(i) Can the management explain, using layman’s terms, why the chairman has such high confidence that the company’s Test 2.0 is “undeniably” the standard going forward

The adoption of heterogenous integrated packages (chiplets) has created significant challenges in the testing of the latest advanced logic devices. These challenges are directly correlated with an increase in test time, which results in a higher cost-of-test.

A key way for a semiconductor manufacturer to overcome this increase in cost-of-test is via innovation in test flows and methodologies.

Our Test 2.0 solution set features leading thermal capabilities, advanced automation with massively parallel solutions and Factory 4.0, and finally application optimized test instrumentation which enables elements of the current dominant Final Test insertion to shift test content into the Burn-In and/or System Level Test insertions.

These capabilities combine to offer an attractive solution for the next generation advanced logic devices under development.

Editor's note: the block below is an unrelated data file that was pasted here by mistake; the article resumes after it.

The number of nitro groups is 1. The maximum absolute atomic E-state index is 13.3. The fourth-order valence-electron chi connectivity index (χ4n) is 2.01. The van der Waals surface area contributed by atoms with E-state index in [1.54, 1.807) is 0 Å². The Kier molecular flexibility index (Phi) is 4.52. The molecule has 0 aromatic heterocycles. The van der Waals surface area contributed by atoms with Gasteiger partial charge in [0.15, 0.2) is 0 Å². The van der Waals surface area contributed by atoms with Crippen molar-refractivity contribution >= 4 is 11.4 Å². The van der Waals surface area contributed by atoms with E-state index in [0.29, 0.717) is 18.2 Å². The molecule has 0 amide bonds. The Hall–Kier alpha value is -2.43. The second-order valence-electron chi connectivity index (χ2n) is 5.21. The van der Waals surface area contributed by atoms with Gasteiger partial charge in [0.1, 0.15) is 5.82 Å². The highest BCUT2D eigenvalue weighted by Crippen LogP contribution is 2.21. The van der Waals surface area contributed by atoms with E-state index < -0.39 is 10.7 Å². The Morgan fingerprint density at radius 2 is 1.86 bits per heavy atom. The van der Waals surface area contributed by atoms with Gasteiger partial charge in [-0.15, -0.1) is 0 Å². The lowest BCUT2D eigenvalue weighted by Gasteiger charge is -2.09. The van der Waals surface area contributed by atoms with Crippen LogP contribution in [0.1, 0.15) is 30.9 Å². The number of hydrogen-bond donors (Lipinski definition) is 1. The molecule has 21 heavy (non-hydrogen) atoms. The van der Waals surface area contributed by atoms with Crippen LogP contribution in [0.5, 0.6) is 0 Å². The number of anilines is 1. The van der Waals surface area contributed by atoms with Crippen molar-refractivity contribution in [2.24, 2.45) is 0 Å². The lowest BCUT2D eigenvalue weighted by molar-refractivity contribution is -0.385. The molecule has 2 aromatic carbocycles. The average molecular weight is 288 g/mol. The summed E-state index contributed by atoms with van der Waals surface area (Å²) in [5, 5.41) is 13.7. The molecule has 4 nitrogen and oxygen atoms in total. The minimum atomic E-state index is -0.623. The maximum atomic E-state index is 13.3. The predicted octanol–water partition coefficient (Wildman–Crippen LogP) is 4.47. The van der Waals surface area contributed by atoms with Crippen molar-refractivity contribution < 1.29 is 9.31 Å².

Chandran quote AR4.24Text: annual report 2023(ii) Currently, what percentage of the industry is using the group’s Test 2.0?

Our Test 2.0 solutions are applicable to Logic and Logic enabled chips. In terms of this particular segment, we estimate that we have about 30% of the installed test systems base.

Additionally, this is applicable for High Bandwidth Memory that is increasingly used in conjunction with Logic enabled chips.

(iii) Besides the group’s current key customer, how many of the top 10 AI chip players such as NVIDIA (Hopper H100/Blackwell B200) and AMD (Instinct MI300X) are utilising Test 2.0? Does management perceive greater potential with hyperscalers who are designing their in-house AI chip solutions?

We have announced initial wins at various test stages (burn-in, functional, system level) at 2 other customers for their AI chip programs.

One of the new customers is in the top five AI chip players and the other we estimate to be in the top 20. We do see excellent potential with hyperscalers and are actively engaged with several.